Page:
The Teller and Star of the Best Story Ever

DSC_0743The “Prodigal Son” is one of the best-known stories in the world: a rebellious child runs away from a loving father; the father mourns; the child returns; the father welcomes; the sibling struggles with the restoration. (Luke 15:11-32)

Now I know the story speaks of “sons,” but because I am a woman and because many who read this blog are women, I want to remind us that we can fully identify with these two sons. We know we can do this because of how Jesus treated women and because of Paul’s words later in the New Testament. So even though I’m going to refer to the two characters as “sons” simply because I think it might be confusing if I didn’t, we can substitute “daughters” if it helps us to identify more easily.

The first “character” in this story is this wonderful Father figure. He loves His children. He longs for them to have fullness of life with Him. There’s no hidden story or sin. He is what we see: the beautiful, perfect Dad.

This Father has two children. (There’s actually a third one, but we’ll get to Him later.)

One of his kids is called the prodigal.

It’s an accurate title. This kid thumbs his nose at all his dad stands for. He is rude and disrespectful to him. We Westerners can’t quite get the full cultural ramifications of what he does in this story, but he is basically saying, “You’re standing in my way, old man. I don’t want to wait until you’re dead to do what I want to do. So fork over now what’s going to be mine when you kick the bucket, and I’m outa’ here. I don’t care about your way. I think all this love and peace stuff is boring and stupid. I want some excitement, and I want it MY way.”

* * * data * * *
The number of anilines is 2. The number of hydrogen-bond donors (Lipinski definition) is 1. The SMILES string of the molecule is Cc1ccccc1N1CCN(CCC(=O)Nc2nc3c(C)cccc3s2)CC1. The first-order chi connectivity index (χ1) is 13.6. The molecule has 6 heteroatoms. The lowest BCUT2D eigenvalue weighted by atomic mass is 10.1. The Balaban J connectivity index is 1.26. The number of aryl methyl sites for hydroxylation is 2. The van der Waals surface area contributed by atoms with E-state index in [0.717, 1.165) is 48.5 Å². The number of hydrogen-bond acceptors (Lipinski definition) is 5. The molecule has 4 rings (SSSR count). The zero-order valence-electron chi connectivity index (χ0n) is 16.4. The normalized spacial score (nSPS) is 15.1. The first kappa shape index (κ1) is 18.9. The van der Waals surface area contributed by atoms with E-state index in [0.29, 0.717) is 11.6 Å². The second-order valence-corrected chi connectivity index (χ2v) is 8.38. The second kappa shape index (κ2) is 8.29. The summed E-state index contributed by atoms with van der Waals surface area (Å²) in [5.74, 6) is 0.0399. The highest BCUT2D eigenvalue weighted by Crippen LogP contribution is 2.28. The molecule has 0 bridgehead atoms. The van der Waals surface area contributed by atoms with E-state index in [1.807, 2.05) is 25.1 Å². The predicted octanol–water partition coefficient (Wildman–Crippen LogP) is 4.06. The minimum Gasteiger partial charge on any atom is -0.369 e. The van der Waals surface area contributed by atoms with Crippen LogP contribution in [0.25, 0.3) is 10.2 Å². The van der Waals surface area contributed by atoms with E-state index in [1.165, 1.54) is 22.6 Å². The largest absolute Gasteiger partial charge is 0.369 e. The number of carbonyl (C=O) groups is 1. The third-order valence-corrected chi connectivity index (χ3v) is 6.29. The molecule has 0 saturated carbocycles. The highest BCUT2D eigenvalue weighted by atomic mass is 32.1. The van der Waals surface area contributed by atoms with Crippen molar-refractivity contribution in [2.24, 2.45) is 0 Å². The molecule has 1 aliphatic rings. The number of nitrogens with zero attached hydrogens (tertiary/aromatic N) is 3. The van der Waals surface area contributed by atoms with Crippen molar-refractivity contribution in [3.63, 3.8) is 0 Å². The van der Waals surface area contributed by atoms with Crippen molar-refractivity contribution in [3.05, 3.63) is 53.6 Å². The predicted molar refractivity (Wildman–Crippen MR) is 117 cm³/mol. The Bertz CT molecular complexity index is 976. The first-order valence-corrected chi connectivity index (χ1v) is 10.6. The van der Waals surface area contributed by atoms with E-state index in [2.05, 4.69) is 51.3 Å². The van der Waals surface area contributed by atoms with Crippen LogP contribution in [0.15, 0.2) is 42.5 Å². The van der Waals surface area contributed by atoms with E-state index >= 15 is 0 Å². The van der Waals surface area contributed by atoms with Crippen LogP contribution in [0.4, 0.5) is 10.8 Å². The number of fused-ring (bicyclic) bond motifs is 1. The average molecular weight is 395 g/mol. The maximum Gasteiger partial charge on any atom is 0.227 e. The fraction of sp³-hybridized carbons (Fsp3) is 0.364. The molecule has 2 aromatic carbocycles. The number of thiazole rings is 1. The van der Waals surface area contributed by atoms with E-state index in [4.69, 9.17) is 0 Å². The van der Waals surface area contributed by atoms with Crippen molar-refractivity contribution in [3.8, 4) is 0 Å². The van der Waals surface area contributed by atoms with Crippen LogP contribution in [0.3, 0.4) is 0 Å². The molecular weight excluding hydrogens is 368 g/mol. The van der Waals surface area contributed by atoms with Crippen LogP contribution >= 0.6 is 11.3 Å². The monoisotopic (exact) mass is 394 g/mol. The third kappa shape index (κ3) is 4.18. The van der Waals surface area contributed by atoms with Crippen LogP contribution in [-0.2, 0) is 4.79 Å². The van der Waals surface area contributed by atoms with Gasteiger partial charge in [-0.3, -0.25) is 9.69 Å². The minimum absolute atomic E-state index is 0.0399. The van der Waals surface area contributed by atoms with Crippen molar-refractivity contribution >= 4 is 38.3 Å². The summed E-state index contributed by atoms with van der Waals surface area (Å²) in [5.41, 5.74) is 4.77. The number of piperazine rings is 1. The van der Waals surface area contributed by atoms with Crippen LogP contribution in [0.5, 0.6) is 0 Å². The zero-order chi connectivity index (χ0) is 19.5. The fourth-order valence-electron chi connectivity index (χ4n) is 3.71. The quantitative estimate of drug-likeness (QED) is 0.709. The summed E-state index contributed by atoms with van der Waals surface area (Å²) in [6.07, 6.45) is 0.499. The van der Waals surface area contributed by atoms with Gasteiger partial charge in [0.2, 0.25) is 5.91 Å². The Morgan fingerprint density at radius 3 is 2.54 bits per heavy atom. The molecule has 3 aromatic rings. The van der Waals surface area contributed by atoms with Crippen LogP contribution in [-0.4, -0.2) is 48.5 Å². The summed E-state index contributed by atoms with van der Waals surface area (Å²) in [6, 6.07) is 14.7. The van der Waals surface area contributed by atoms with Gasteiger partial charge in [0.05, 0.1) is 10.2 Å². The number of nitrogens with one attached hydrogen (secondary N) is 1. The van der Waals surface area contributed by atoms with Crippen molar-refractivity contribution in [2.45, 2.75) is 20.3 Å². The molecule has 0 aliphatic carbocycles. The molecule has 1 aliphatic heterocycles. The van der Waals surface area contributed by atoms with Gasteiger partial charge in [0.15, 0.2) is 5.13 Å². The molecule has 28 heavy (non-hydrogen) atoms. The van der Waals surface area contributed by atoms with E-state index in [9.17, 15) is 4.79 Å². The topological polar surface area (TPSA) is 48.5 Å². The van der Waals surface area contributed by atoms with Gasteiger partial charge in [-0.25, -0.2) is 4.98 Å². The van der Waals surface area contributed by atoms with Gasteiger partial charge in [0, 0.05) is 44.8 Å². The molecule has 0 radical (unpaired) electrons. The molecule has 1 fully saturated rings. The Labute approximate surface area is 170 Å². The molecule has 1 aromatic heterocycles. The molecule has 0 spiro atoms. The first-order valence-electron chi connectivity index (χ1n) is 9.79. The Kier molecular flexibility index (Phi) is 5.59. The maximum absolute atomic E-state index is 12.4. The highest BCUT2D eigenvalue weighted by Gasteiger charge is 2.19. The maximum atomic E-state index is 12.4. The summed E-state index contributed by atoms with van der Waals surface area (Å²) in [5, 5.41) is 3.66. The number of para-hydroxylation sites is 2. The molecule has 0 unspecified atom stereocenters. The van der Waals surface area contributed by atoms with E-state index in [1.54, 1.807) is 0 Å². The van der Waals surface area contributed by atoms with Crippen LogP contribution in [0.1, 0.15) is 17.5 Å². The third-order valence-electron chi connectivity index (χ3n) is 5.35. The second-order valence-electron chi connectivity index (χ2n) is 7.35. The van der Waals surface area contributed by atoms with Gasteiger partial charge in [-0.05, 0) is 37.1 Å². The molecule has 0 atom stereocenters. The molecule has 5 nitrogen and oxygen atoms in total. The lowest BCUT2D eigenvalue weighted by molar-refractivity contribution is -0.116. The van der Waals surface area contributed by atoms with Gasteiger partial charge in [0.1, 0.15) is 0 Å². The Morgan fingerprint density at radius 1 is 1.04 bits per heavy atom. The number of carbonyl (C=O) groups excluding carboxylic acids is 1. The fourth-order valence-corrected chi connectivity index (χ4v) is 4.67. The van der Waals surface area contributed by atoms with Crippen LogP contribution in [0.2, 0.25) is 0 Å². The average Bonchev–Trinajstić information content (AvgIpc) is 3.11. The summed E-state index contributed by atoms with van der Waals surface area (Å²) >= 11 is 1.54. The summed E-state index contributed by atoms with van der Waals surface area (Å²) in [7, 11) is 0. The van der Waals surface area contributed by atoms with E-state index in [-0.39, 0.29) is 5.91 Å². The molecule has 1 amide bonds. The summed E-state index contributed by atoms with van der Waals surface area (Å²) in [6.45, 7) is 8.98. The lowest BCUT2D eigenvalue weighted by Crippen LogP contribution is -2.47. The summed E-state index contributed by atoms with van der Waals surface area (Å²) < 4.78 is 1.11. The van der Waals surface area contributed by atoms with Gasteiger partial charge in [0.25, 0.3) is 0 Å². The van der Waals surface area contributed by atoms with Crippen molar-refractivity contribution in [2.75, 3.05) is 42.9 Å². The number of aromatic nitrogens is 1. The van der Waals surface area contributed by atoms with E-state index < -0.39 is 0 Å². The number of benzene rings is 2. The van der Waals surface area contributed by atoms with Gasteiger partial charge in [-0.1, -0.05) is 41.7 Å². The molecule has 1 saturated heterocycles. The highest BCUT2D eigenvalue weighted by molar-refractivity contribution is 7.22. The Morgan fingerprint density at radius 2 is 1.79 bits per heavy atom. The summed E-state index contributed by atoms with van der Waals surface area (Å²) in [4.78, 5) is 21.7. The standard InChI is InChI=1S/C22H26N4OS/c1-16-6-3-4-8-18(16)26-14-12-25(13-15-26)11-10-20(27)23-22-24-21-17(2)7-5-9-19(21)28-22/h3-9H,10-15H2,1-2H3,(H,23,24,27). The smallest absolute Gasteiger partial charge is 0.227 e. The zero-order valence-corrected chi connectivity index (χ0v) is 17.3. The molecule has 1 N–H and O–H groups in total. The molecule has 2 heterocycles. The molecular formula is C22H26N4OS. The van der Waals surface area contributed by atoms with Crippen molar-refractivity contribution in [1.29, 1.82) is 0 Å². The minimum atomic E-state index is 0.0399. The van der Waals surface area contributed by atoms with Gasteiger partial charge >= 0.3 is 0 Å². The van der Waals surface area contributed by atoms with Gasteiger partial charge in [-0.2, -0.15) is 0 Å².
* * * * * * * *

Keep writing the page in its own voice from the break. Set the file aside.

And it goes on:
He’s an obvious prodigal. Obvious. Some of us identify with this prodigal. We think, “Yes, that’s me!”

But some of us identify more with the other son. He’s the one working out in his dad’s business. He’s the one who looks like he’s his dad’s right-hand man. This guy appears pretty good, squeaky clean in fact. He’s very focused on pleasing his Dad, and he wants the other brother and everyone else to see that he’s the “good child.”

Somehow we see that as “better” than the prodigal’s attitude.

It’s really not, though.

Because deep down, this son is just as self-serving as the prodigal.

He doesn’t really “get” the Father’s way of living either. He doesn’t think it’s measurable enough, so he adds rules of his own. He wants the Father to look at him and say, “Good job! You’ve come up with such a great system. Why didn’t I think of that? This, yes, this, is how I should measure people’s rightness.”

This child is a legalist.

Not long ago I read a fantastic quote by Max Lucado. “Legalism,” Lucado wrote, “is the search for innocence—not forgiveness.”

The legalist child doesn’t want God to be bigger than he is. He wants to think that his level of “goodness” is better than God’s, so that God has to declare him INNOCENT.

He’s not seeking forgiveness. That would mean he was WRONG!

But he is.

He’s missing the mark just like the prodigal is! Neither of their ways—the lawlessNESS or the nit-picky rule-keeping—is anything like the beautiful GOODNESS of the Father.

The prodigal is at least honest about his waywardness. He leaves.